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Suppose the $\gcd(a,b) = 1$ and $c$ divides $a + b$. Prove that $\gcd (a,c) = 1 = \gcd (b,c)$.

This is relatively easy using Bezout's formula. See here. But is there a way to do it without Bezout?

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marked as duplicate by Dietrich Burde, Community Oct 9 '16 at 8:57

This question has been asked before and already has an answer. If those answers do not fully address your question, please ask a new question.

  • $\begingroup$ This is already answered by "SomeStrangeUser" , "Spock" and others at the old question you have linked, without using Bezout. $\endgroup$ – Dietrich Burde Oct 9 '16 at 8:37
  • $\begingroup$ Ah, I did not see people adding non-Bezout proofs. $\endgroup$ – philosonista Oct 9 '16 at 8:47
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Assume that $(a,c) \not = 1$ and let $p$ be a prime divisor of $(a,c)$. Then $p \mid c \mid a+b$, but as $p \mid a$ we have that $p \mid b$. But this contradicts the fact that $(a,b) = 1$. Therfore $(a,c) = 1$. Similarly $(b,c) = 1$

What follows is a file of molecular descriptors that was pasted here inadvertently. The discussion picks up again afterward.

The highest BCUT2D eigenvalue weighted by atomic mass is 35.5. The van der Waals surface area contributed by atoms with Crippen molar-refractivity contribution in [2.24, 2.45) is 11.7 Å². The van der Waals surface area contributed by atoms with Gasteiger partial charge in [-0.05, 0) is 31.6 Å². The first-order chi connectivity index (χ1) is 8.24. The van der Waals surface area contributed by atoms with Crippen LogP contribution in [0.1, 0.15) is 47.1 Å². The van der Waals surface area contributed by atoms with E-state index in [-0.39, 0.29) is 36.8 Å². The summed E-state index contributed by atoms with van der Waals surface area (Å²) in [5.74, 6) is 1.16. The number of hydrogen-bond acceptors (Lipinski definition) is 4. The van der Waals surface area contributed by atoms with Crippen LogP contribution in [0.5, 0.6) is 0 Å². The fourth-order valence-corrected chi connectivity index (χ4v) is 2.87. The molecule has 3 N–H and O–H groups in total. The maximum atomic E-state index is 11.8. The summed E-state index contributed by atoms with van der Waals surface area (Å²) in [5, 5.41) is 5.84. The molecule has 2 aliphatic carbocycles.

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  • $\begingroup$ This (excellent) proof doesn't need to be a proof by contradiction. We know that $\gcd(a,c)\mid a$, and $\gcd(a,c)\mid c\mid(a+b)$; hence $\gcd(a,c)$ divides $(a+b)-b=b$, and so $\gcd(a,c)$ is a common divisor of $a$ and $b$. Therefore it's less than the greatest common divisor: $1\le \gcd(a,c)\le \gcd(a,b)=1$. $\endgroup$ – Greg Martin Oct 9 '16 at 8:38
  • $\begingroup$ @GregMartin Yes, you're right there are more ways to prove this. Anyway I like contradiction more, because according to me in some way it gives us more freedom in the proof. $\endgroup$ – Stefan4024 Oct 9 '16 at 8:43
  • $\begingroup$ @GregMartin -- You meant that gcd(a,x) divides (a+b)-b = a, right? $\endgroup$ – philosonista Oct 9 '16 at 21:04
  • $\begingroup$ Hmm, actually I mean it divides $(a+b)-\underline{a} = b$. $\endgroup$ – Greg Martin Oct 9 '16 at 21:25

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